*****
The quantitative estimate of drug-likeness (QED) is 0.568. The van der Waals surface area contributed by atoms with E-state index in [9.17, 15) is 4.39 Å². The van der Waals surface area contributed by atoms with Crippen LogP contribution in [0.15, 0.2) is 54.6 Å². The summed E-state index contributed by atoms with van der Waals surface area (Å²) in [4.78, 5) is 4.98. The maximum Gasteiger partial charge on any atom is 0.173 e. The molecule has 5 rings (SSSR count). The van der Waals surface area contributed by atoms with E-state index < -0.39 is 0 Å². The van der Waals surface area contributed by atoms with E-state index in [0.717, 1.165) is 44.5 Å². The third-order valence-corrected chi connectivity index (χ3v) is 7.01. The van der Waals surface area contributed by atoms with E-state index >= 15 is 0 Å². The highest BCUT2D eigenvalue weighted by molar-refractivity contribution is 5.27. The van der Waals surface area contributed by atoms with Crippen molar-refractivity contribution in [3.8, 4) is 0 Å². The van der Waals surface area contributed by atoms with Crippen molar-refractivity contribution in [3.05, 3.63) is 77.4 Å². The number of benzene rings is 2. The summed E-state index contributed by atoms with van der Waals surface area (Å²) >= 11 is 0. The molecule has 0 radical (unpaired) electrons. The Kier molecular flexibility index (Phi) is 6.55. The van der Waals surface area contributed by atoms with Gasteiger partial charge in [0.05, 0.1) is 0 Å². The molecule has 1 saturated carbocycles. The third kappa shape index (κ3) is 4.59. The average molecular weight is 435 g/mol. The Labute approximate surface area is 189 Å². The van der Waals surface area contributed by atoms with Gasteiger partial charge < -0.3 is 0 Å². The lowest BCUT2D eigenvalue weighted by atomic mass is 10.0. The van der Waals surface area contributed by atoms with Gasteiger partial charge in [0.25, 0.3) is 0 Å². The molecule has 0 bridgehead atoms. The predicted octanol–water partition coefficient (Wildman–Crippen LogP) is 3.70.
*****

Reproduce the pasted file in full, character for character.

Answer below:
The quantitative estimate of drug-likeness (QED) is 0.568. The van der Waals surface area contributed by atoms with E-state index in [9.17, 15) is 4.39 Å². The van der Waals surface area contributed by atoms with Crippen LogP contribution in [0.15, 0.2) is 54.6 Å². The summed E-state index contributed by atoms with van der Waals surface area (Å²) in [4.78, 5) is 4.98. The maximum Gasteiger partial charge on any atom is 0.173 e. The molecule has 5 rings (SSSR count). The van der Waals surface area contributed by atoms with E-state index < -0.39 is 0 Å². The van der Waals surface area contributed by atoms with E-state index in [0.717, 1.165) is 44.5 Å². The third-order valence-corrected chi connectivity index (χ3v) is 7.01. The van der Waals surface area contributed by atoms with E-state index >= 15 is 0 Å². The highest BCUT2D eigenvalue weighted by molar-refractivity contribution is 5.27. The van der Waals surface area contributed by atoms with Crippen molar-refractivity contribution in [3.8, 4) is 0 Å². The van der Waals surface area contributed by atoms with Crippen molar-refractivity contribution in [3.05, 3.63) is 77.4 Å². The number of benzene rings is 2. The summed E-state index contributed by atoms with van der Waals surface area (Å²) >= 11 is 0. The molecule has 0 radical (unpaired) electrons. The Kier molecular flexibility index (Phi) is 6.55. The van der Waals surface area contributed by atoms with Gasteiger partial charge in [0.05, 0.1) is 0 Å². The molecule has 1 saturated carbocycles. The third kappa shape index (κ3) is 4.59. The average molecular weight is 435 g/mol. The Labute approximate surface area is 189 Å². The van der Waals surface area contributed by atoms with Gasteiger partial charge < -0.3 is 0 Å². The lowest BCUT2D eigenvalue weighted by atomic mass is 10.0. The van der Waals surface area contributed by atoms with Gasteiger partial charge in [0.25, 0.3) is 0 Å². The molecule has 0 bridgehead atoms. The predicted octanol–water partition coefficient (Wildman–Crippen LogP) is 3.70.